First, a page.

Central Oregon Irrigation District
Central Oregon Irrigation District is a municipal corporation to provide irrigation water for Central Oregon, U.S. The canals serve agricultural and industrial users in the arid lands between Alfalfa, Bend, Redmond, Terrebonne, and Powell Butte. Among its 4,000 or so individual customer accounts, it also provides municipal water to the city of Redmond, neighboring subdivisions, and parks and schools in Bend. The district manages more than 700 miles (1,100 km) of canals serving about 70.3 square miles (182 km2) of lands within a rough area of 280 square miles (730 km2).
The Carey Act of 1894 led to the creation of the U.S. Bureau of Reclamation which initiated many irrigation projects by authorizing the federal government to contract with the states for arid land reclamation. The State of Oregon authorized entrepreneurs to build and operate canal systems for profit. The right of agricultural users to the water were provisional until irrigation actually began producing crops as provided by the Carey Act. On June 30, 1950, the State of Oregon decreed that the Carey Act had provided ample time for interested water users to have staked a water rights claim, and ended the eligibility opt-in period to receive irrigation water. It took until 1958 to finalize Deschutes River water rights for all users.
The Central Oregon Irrigation District was established in 1918 from the merging of water systems near Bend. Among the earliest was Pilot Butte Development Company, established in 1902 by Alexander M. Drake, a capitalist who arrived in the area in spring of 1900 by covered wagon, lured by the possibility of irrigating upper Deschutes County and dry air for health reasons. Drake's company platted Bend and built a lodge for which Drake Park District and Drake Park are named. Before any water flowed, Pilot Butte was sold to Deschutes Irrigation and Power Company. Service began with 40 acres (16 ha) irrigated in 1904.
Two primary canals—Central Oregon Canal and Pilot Butte Canal—were complete by 1907. Pilot Butte Development Company was foreclosed upon, leading to creation of the Central Oregon Irrigation Company in 1910. The North Canal Dam was connected to Pilot Butte Canal in 1912. The company's ownership was given to its users who created the Central Oregon Irrigation District on December 17, 1917, although legal challenges continued until a court resolution emerged July 9, 1921. Systematic promotion (Free land in Oregon, in the richest grain, fruit and stock section in the world!) and immigration of almost 2,000 people to Bend had the system serving 28,500 acres (11,500 ha) by 1924.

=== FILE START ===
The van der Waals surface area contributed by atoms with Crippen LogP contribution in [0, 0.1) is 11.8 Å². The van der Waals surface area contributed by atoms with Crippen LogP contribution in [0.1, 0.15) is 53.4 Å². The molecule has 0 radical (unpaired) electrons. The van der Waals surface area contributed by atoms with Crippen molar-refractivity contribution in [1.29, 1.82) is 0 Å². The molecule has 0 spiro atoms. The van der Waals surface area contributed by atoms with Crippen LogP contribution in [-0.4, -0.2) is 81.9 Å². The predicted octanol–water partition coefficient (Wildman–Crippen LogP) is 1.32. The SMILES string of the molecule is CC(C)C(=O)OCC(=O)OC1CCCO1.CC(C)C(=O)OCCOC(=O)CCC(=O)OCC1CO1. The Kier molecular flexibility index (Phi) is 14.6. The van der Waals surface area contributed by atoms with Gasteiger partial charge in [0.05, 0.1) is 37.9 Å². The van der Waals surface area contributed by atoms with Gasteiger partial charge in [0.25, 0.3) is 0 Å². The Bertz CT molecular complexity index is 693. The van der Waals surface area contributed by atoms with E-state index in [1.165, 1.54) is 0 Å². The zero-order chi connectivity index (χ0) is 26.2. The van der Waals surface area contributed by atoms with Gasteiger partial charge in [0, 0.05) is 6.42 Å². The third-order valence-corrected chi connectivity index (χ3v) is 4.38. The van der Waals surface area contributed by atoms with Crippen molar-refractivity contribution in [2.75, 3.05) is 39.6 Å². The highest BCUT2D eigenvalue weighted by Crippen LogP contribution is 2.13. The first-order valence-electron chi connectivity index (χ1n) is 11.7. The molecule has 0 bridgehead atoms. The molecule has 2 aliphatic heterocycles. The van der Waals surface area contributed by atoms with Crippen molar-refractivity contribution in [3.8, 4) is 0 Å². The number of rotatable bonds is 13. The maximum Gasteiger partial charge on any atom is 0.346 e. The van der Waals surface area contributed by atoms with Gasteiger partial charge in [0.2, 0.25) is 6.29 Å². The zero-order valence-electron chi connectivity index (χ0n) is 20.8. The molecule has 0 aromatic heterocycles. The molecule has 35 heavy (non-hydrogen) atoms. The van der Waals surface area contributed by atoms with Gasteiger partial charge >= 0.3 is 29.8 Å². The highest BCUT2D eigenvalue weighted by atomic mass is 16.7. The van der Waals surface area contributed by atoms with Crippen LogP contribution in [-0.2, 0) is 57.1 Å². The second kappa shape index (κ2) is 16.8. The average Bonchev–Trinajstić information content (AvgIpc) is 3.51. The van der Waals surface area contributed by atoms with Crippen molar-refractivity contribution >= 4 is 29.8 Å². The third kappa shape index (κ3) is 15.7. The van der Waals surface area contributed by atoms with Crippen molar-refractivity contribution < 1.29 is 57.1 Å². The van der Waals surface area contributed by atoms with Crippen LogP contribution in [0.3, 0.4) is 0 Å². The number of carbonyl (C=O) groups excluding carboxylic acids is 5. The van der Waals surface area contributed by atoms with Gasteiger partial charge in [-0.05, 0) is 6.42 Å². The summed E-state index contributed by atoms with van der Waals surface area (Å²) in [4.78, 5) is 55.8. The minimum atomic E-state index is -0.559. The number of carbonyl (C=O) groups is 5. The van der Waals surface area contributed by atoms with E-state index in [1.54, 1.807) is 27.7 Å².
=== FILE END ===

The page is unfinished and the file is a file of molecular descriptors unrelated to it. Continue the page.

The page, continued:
Creating canals through the Central Oregon plain required the most modern technology and engineering in its day. The land contains thick layer of basalt—a dense, abrasive volcanic rock—underlying relatively thin soils with scant organic matter, typical of the Great Basin arid desert. Canal routes were chosen carefully to use gravity (instead of pumps) and minimize the amount of excavation.
Slightly more than half the system is in Deschutes County, a little less than half in Crook County, and roughly 5% in Jefferson County. The source of the entire system is the Deschutes River: The Central Oregon Canal diversion is near the southwestern corner of Bend at . It generally flows eastward about 20 miles (30 km) before turning northward. The Pilot Butte Canal diversion is at the north end of downtown Bend at and generally flows northward, closely following U.S. Highway 97. A 150-foot (46 m) high flume carries Pilot Butte Canal across the Crooked River at .
- "About Us". Central Oregon Irrigation District. Retrieved 2011-11-13.
- While the COID sources indicate 1903 was Pilot Butte's establishment, this document shows a contract executed by PBDC on May 31, 1902: Oregon Desert Land Board (1906). Report Relating to Desert Land Granted the State Under the "Carey Act" for the period October 1, 1904 to September 30, 1906. Oregon State Land Board. p. 70. Retrieved 2011-11-17.
- "Bend History: The Frontiers Men". City of Bend. Retrieved 2011-11-14.
- At the crossing, the Crooked River's elevation is 2,754 feet (839 m) and the canal's water level is 2,908 feet (886 m) measured with Google Earth, though the canal level drops by two feet to the downstream (north side) side.